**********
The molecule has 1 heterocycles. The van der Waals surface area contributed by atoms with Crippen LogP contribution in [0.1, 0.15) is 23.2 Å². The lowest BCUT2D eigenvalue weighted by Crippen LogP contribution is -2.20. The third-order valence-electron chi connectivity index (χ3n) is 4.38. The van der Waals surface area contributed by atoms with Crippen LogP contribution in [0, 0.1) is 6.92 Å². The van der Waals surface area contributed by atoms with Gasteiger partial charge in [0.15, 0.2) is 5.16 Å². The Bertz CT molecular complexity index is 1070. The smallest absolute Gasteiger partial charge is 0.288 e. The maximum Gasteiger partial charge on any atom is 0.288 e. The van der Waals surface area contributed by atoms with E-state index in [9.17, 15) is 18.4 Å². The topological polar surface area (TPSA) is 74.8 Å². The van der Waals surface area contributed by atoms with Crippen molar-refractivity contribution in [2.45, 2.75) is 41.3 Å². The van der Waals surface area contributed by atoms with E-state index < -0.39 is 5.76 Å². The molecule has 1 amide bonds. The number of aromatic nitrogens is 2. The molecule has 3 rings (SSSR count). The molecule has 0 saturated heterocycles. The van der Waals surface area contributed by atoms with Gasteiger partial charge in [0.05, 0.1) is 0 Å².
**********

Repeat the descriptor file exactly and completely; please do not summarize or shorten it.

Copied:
The molecule has 1 heterocycles. The van der Waals surface area contributed by atoms with Crippen LogP contribution in [0.1, 0.15) is 23.2 Å². The lowest BCUT2D eigenvalue weighted by Crippen LogP contribution is -2.20. The third-order valence-electron chi connectivity index (χ3n) is 4.38. The van der Waals surface area contributed by atoms with Crippen LogP contribution in [0, 0.1) is 6.92 Å². The van der Waals surface area contributed by atoms with Gasteiger partial charge in [0.15, 0.2) is 5.16 Å². The Bertz CT molecular complexity index is 1070. The smallest absolute Gasteiger partial charge is 0.288 e. The maximum Gasteiger partial charge on any atom is 0.288 e. The van der Waals surface area contributed by atoms with E-state index in [9.17, 15) is 18.4 Å². The topological polar surface area (TPSA) is 74.8 Å². The van der Waals surface area contributed by atoms with Crippen molar-refractivity contribution in [2.45, 2.75) is 41.3 Å². The van der Waals surface area contributed by atoms with E-state index < -0.39 is 5.76 Å². The molecule has 1 amide bonds. The number of aromatic nitrogens is 2. The molecule has 3 rings (SSSR count). The molecule has 0 saturated heterocycles. The van der Waals surface area contributed by atoms with Gasteiger partial charge in [0.05, 0.1) is 0 Å².